He faces up to 10 years in prison.
German physician Mark Schmidt, who is accused of complicity with the bloody doping, admitted on Tuesday that he gave athletes “special” blood transfusions to improve performance.
Lawyers for 42-year-old sports physician Mark Schmidt said he began helping athletes in 2012, but refrained from disclosing specific names.
The charges against Schmidt relate to the doping of athletes at the 2014 and 2018 Winter Olympics, the 2016 Rio Sumer cycling race, and the Giro d’Italia and Tour de France cycling races.
He told investigators that he did not remember how he began to practice doping during sporting events, but he was sure that sportsmens would not be successful without him. Schmidt said he saw doping as a hobby for himself.
Recall, Mark Schmidt is accused of organizing a doping network associated with his clinic in Erfurt. The doctor and his assistants collaborated with athletes from different countries, helping them to use blood doping, as well as testing various drugs on them.
Schmidt has been accused of helping skiers and cyclists from eight countries, including former six-time Tour de France winner Alessandro Petacchi.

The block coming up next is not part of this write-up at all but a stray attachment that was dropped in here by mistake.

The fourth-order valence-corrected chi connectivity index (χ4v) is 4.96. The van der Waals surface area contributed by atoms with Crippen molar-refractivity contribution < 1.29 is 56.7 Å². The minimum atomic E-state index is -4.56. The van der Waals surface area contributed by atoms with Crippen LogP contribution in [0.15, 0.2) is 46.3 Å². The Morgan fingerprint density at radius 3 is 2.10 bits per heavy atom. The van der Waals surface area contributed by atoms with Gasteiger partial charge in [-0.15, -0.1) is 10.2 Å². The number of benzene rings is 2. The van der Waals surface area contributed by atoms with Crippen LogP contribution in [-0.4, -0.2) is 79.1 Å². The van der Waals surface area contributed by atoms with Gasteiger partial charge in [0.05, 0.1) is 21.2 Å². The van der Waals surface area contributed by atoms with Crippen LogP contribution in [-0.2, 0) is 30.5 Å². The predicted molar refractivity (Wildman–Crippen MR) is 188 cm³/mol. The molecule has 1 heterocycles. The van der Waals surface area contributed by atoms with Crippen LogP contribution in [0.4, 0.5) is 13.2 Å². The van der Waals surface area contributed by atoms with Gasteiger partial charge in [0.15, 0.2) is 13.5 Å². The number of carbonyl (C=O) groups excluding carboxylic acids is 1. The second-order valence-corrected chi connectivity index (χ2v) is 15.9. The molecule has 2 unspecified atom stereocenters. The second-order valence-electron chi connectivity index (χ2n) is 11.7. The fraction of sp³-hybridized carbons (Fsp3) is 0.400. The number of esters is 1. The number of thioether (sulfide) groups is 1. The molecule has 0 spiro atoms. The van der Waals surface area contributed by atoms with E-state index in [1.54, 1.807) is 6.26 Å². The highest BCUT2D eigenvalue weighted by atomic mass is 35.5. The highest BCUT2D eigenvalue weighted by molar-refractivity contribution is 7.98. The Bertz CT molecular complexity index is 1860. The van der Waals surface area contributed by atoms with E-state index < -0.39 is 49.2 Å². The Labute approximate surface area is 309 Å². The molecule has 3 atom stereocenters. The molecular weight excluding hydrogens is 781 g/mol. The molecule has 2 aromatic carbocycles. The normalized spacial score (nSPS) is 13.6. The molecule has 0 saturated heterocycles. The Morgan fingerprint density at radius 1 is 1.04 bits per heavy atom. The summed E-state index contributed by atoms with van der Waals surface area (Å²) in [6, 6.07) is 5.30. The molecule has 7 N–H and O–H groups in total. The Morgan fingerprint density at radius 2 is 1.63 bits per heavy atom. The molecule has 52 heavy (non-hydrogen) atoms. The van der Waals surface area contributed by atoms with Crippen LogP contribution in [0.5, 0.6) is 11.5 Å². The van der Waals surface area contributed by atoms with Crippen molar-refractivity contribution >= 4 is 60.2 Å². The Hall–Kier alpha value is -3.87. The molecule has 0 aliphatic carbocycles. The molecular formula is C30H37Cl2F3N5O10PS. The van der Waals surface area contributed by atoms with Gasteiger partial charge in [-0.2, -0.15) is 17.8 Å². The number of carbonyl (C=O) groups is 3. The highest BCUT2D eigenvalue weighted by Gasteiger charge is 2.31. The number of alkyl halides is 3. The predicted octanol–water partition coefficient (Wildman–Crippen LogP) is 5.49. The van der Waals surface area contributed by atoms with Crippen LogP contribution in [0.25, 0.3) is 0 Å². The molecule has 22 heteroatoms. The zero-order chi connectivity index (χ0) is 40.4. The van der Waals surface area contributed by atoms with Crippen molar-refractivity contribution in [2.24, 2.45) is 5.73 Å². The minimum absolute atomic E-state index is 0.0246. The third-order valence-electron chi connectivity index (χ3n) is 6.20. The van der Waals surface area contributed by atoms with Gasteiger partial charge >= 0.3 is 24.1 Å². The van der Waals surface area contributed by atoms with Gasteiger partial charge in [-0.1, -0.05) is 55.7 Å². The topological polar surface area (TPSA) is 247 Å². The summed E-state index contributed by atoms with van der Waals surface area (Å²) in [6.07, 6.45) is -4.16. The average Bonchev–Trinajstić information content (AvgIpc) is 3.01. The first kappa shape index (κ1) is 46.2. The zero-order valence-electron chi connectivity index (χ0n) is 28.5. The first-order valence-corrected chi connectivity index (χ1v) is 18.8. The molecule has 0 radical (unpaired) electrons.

Schmidt has been in custody since he was arrested in Germany in February 2019 as part of Operation Aderlass – or “bloodletting” in German – during raids at the World Ski Championships in Austria.
Five athletes and two suspects were detained at the scene two hours before the start of the men’s 15 km cross-country skiing competition. One Austrian athlete was caught on a blood transfusion given by Mark Schmidt.
For example, in the broader Aderlass case, Austrian cyclist Georg Preidler was sentenced by a court in Innsbruck to 12 months probation for sports fraud.
This unusual form of doping, called “blood doping,” aims to increase the level of red blood cells, which allows the body to deliver more oxygen to the muscles, increasing endurance and performance.
This is the first major prosecution under the anti-doping legislation introduced in Germany in 2015.
The trial is expected to be completed by the end of the year, most likely by December 21.
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